Procrastination has so many negative connotations; it’s often seen as an indicator of a lack of self-control or inability to manage your time. As someone who <ahem> does some of her best work under deadline, I have learned to distinguish between strategic procrastination—what I call finding the last best moment to address something— and simple avoidance of something I just don’t want to do, when my inner two-year-old wants to stomp her feet and say “you’re not the boss of me!”
Here are the clues I look for when a deadline looms and I’m still not working on the project.
- I am able to think about the project without wincing. While it may be a project that stretches me, I am not filled with dread when I schedule time in my calendar to work on it.
- I notice that, when my mind wanders, I can imagine several different approaches or outcomes for this project. I may not be ready to make a choice, but I can see that there are multiple possibilities. Somewhere in the back of my mind, creativity is happening.
- I realize that I don’t have all the information I need or some of the parameters are ambiguous or ill-defined, so I need to take action to resolve those uncertainties.
- I have other projects with shorter deadlines, and I am reasonably/kinda/sorta sure I can get the work done on this project after those other jobs are finished.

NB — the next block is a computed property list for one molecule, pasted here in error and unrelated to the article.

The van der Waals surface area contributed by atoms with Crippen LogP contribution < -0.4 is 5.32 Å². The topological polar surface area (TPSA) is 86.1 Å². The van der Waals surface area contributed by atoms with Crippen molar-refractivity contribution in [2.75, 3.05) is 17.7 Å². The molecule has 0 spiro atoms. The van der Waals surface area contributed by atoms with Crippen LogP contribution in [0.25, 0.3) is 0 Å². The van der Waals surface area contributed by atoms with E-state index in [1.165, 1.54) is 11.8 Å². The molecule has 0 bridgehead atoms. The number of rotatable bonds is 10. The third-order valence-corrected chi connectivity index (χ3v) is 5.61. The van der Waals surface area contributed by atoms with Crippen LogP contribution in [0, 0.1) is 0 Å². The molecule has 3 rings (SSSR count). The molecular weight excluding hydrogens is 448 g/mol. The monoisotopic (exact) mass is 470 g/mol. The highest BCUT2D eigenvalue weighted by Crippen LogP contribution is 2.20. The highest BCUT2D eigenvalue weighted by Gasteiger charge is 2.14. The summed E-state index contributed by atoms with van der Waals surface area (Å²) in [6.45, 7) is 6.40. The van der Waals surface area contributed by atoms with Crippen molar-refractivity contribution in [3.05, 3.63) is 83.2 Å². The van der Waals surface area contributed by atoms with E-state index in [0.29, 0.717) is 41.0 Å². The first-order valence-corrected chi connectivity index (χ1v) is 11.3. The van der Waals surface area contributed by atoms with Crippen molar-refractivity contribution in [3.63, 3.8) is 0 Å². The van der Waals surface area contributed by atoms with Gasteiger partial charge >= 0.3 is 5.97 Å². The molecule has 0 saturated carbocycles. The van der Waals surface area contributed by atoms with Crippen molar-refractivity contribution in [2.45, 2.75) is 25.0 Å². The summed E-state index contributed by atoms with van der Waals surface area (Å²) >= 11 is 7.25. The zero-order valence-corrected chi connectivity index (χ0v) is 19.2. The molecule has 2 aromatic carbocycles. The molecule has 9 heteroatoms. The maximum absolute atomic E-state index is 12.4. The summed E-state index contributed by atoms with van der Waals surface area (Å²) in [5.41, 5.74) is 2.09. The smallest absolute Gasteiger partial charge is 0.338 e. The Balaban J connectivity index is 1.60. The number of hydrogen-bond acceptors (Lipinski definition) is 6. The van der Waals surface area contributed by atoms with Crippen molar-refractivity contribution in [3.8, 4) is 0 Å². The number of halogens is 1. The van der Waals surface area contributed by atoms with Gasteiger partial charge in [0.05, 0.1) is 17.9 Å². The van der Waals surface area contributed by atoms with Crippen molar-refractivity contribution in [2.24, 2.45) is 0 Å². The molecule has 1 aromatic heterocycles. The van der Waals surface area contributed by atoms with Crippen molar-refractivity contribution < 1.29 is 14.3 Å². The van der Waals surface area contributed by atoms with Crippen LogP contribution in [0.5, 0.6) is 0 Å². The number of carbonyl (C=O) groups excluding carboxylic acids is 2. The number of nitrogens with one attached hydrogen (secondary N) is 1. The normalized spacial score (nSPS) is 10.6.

- I know that there is a reasonable chance that the situation will change or the problem will resolve itself in time, so I need to wait until a better time to address this project.
- While I am not working on the project I “should” be doing, I am being productive in another area that is just as valuable to me.
- I find myself scanning the news, trimming my dog’s nails, fixing myself a snack and catching up on social media, all during times when I intend and need to be working on a project.
- I know that other people’s schedules are dependent on me getting my deliverable in, but that doesn’t motivate me.
- My stomach clenches whenever I think of the project. I start questioning my ability to do the work and berating myself for even taking on the project.
- I am unhappy with how I priced the project or negotiated the parameters of the engagement (and I’m feeling too stubborn to just learn from the experience and think of some ways to avoid this happening again).
- I am getting bogged down in the details and trying to make the deliverable perfect—I obsess with tweaking a slide deck template or formatting my cover memo.
Of course, recognizing that I’m acting like a two-year-old doesn’t mean I immediately shift into grown-up mode and just get the darned thing done. But at least I can take a clear-eyed approach to the situation and think through what I need to address within myself in order to get back on track. And if I do realize that I am postponing action on this project because the time isn’t right, then I simply make sure I have a start date in my calendar when I can give it my full attention.